If you were watching World Series baseball on October 26, 2018, you were fortunate enough to witness history. Even if you aren’t a Los Angeles Dodger (though I am not sure exactly what that is) or a Boston Red Sock (also not sure if the singular of Sox is Sock), witnessing history should be on most everybody’s bucket list.
Like most earth-shattering events, this game had its fair share of historical accomplishments. It was the longest post season game in history. From the first pitch to final breathtaking homerun in the 18th inning, game 3 of the best of 7 series lasted 7 hours and 20 minutes. Seriously! 7 hours and 20 minutes (It’s more dramatic if I repeat it – I’m not really repeating it, I’m retyping it for dramatic reasons – O well – you understand what I mean)! Amazingly, this game was longer than the entire 1939 World Series!
While the length of the game was impressive, some of the stats were even more impressive. Combined, the teams used 46 players and 18 pitchers, both World Series records. There were 161 plate appearances. And, maybe the most astonishing record was the 561 pitches. Yes! 561 pitches.
If you’re a baseball fan, but especially if you’re not – you know how long and painful and arduous 561 pitches can take. This game, although I’m sure was thrilling for the athletes who had to wait hours for any semblance of action, must have been the most painful spectacle in sports all year. 7 hours and 20 minutes of painful anticipation for the riveting 3-2 win.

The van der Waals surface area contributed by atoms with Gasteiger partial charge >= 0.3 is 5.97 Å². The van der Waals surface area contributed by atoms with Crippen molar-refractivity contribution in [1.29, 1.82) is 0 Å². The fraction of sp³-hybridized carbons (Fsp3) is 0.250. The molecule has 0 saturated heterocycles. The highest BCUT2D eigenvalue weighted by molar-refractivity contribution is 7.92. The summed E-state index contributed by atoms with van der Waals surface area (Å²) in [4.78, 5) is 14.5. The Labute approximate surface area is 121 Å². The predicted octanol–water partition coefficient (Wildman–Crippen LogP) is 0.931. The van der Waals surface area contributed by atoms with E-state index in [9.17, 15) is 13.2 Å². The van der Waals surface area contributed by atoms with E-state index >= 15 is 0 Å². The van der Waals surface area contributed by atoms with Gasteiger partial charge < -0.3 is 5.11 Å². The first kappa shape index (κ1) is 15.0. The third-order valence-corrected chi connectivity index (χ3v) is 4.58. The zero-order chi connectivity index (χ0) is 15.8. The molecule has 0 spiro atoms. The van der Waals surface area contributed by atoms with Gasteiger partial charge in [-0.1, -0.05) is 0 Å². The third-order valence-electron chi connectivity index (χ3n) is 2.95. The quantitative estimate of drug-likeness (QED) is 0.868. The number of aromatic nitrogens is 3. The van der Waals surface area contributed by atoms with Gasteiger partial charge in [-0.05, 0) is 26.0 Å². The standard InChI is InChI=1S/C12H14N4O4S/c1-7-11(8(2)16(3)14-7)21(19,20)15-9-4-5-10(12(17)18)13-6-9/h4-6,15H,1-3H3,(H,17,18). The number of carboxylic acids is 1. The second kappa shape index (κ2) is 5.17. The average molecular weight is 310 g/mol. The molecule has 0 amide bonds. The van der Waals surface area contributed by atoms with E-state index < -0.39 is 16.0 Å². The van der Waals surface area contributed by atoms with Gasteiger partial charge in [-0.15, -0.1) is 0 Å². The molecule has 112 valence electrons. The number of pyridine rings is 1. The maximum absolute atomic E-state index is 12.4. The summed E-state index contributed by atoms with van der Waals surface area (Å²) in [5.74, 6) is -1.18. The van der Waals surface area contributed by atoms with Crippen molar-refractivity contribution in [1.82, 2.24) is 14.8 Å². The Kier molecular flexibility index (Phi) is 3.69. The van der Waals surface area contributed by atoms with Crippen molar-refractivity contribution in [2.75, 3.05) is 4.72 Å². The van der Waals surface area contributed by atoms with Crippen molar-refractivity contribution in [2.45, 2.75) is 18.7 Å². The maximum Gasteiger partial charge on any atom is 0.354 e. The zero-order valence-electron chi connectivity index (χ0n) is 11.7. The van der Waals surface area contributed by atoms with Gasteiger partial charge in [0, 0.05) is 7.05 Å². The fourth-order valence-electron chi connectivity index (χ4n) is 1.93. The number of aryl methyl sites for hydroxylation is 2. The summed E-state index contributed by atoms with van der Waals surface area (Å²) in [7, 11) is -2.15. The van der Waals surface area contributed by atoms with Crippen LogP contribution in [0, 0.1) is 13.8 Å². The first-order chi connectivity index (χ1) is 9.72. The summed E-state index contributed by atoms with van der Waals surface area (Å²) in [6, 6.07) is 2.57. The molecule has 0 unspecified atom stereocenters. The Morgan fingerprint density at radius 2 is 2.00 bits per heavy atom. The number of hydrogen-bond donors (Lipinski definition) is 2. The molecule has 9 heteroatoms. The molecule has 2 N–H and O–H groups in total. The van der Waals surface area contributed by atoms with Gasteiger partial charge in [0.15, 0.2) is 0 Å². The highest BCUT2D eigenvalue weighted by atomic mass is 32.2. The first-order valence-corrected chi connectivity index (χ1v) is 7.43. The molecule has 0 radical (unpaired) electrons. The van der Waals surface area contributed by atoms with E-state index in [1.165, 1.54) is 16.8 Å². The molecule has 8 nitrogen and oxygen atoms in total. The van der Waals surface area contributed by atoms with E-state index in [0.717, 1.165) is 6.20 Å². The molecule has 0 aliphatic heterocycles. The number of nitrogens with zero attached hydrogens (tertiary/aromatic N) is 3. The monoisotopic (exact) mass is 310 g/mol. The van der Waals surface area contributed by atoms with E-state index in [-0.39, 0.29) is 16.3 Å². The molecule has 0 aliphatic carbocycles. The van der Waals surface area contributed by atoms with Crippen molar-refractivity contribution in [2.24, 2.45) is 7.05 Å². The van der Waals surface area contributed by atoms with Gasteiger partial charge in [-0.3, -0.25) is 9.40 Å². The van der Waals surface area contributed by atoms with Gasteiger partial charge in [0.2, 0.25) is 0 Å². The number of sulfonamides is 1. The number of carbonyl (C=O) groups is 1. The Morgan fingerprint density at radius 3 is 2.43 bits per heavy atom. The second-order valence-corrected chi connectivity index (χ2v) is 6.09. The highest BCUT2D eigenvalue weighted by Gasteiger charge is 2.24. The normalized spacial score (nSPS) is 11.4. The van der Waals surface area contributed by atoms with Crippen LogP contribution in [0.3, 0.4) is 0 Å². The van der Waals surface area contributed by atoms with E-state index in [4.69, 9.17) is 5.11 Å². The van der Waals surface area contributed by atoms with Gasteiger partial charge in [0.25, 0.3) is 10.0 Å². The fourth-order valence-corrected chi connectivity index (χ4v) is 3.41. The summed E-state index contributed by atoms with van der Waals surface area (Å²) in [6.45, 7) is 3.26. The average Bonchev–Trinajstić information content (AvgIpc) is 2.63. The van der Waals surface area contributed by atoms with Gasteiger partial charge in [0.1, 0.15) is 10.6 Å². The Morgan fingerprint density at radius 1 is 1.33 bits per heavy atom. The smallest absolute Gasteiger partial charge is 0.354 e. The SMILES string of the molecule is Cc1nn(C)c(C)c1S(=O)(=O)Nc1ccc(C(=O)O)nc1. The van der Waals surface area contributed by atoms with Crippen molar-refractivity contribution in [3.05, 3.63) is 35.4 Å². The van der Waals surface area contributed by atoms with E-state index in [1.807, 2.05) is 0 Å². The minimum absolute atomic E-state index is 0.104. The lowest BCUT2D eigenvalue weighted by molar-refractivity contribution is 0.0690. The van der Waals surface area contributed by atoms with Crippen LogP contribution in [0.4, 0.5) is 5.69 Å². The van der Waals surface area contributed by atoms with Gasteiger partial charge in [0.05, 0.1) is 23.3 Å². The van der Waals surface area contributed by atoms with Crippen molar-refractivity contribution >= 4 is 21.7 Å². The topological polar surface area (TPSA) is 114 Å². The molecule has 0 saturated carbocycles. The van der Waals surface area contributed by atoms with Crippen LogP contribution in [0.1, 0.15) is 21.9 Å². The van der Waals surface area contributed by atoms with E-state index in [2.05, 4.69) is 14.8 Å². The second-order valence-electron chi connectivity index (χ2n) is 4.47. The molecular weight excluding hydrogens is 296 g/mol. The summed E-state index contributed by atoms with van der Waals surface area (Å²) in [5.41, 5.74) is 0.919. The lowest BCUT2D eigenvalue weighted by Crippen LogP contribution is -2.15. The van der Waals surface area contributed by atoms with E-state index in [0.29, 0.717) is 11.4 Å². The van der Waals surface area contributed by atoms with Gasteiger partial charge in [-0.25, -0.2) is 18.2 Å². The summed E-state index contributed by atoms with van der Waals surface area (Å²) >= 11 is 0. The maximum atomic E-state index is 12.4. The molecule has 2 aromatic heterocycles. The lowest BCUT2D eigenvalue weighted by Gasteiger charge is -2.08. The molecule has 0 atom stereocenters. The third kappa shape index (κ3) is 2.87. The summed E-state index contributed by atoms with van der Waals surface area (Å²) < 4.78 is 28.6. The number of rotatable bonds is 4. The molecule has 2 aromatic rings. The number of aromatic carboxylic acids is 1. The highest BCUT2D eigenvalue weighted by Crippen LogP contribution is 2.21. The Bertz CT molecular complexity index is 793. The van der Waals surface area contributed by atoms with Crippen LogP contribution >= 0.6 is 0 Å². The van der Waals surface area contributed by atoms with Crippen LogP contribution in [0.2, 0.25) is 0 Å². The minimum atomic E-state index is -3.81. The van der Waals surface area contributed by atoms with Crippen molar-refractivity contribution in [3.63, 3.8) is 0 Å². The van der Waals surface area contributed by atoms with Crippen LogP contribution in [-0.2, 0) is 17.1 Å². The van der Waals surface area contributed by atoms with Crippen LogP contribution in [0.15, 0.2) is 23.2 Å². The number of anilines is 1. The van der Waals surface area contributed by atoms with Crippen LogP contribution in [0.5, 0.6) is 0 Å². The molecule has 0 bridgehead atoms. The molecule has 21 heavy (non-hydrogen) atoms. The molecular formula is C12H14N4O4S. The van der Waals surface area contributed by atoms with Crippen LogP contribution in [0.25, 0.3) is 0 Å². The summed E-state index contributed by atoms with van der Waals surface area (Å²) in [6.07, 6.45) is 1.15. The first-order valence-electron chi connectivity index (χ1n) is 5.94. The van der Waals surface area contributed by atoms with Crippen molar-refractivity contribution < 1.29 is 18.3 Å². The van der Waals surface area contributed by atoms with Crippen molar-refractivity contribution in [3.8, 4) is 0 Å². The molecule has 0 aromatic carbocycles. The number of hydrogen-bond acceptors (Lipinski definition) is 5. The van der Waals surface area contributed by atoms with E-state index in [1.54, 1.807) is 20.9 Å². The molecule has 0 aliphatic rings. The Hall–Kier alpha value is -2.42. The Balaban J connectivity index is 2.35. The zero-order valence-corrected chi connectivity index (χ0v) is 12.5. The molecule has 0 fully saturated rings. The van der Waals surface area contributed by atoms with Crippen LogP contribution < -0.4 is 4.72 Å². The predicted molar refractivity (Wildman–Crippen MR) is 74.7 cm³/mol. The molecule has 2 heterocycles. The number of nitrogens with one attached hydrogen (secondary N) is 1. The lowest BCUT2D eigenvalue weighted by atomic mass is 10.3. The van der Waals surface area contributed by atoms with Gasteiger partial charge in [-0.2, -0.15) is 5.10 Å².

While a few of you patiently anticipated the storybook walk off home run that thankfully ended the game, the rest of you tried unsuccessfully to stay awake or did your online banking or scheduled that colonoscopy you’ve been delaying.
Don’t get me wrong, I am a diehard baseball fan. I still remember Joe Carter bounding around the bases after his walk-off home run, delivering a second World Series ring to my hometown – so please don’t call me a hater. But seriously – 7 hours and 20 minutes for a 3-2 score.
Maybe I’m being a little harsh, but it’s clear to me that Baseball’s commissioner may want to consider some updates to make the game more exciting. Baseball can definitely learn from other sports: football increased scoring by not allowing geriatric quarterbacks to be hit, hockey has thrown in Mayweather style boxing matches to spice things up, basketball outlawed defense and soccer (o.k. not a good example, but you get my point).
On the other hand, there aren’t many things more American than Baseball. Being distracted for 7 hours and 20 minutes from all the drama that is happening in our country is probably not that bad of a thing. If the worse thing we can do is argue about being a Dodger or a Red Sock, that probably is far better than arguing about being a Republican or Democrat!
On that note – I’m going to go watch paint dry.